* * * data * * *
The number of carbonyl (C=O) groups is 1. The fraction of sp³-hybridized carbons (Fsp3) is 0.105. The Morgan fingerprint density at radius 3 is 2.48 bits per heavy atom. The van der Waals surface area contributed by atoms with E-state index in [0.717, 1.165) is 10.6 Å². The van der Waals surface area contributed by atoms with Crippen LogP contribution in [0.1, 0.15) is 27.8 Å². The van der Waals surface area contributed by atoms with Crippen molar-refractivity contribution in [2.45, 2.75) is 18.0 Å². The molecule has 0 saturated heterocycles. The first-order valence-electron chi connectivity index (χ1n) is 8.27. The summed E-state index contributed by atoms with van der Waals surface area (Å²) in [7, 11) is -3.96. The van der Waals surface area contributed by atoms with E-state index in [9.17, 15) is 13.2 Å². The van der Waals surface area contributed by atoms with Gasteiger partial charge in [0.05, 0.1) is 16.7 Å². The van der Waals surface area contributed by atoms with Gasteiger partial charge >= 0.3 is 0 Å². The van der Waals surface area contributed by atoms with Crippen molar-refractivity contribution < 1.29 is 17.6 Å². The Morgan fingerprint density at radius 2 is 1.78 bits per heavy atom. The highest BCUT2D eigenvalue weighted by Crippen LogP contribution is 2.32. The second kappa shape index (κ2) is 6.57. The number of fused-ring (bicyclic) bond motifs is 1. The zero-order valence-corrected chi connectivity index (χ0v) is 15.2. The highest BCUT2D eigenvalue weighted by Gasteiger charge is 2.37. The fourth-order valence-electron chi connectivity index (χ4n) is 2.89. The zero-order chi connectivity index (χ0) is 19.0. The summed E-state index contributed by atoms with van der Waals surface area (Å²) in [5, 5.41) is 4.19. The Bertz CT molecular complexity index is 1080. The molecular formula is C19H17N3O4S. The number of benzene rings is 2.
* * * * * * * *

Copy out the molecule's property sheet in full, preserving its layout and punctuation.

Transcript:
The number of carbonyl (C=O) groups is 1. The fraction of sp³-hybridized carbons (Fsp3) is 0.105. The Morgan fingerprint density at radius 3 is 2.48 bits per heavy atom. The van der Waals surface area contributed by atoms with E-state index in [0.717, 1.165) is 10.6 Å². The van der Waals surface area contributed by atoms with Crippen LogP contribution in [0.1, 0.15) is 27.8 Å². The van der Waals surface area contributed by atoms with Crippen molar-refractivity contribution in [2.45, 2.75) is 18.0 Å². The molecule has 0 saturated heterocycles. The first-order valence-electron chi connectivity index (χ1n) is 8.27. The summed E-state index contributed by atoms with van der Waals surface area (Å²) in [7, 11) is -3.96. The van der Waals surface area contributed by atoms with E-state index in [9.17, 15) is 13.2 Å². The van der Waals surface area contributed by atoms with Gasteiger partial charge in [0.05, 0.1) is 16.7 Å². The van der Waals surface area contributed by atoms with Gasteiger partial charge >= 0.3 is 0 Å². The van der Waals surface area contributed by atoms with Crippen molar-refractivity contribution < 1.29 is 17.6 Å². The Morgan fingerprint density at radius 2 is 1.78 bits per heavy atom. The highest BCUT2D eigenvalue weighted by Crippen LogP contribution is 2.32. The second kappa shape index (κ2) is 6.57. The number of fused-ring (bicyclic) bond motifs is 1. The zero-order valence-corrected chi connectivity index (χ0v) is 15.2. The highest BCUT2D eigenvalue weighted by Gasteiger charge is 2.37. The fourth-order valence-electron chi connectivity index (χ4n) is 2.89. The zero-order chi connectivity index (χ0) is 19.0. The summed E-state index contributed by atoms with van der Waals surface area (Å²) in [5, 5.41) is 4.19. The Bertz CT molecular complexity index is 1080. The molecular formula is C19H17N3O4S. The number of benzene rings is 2.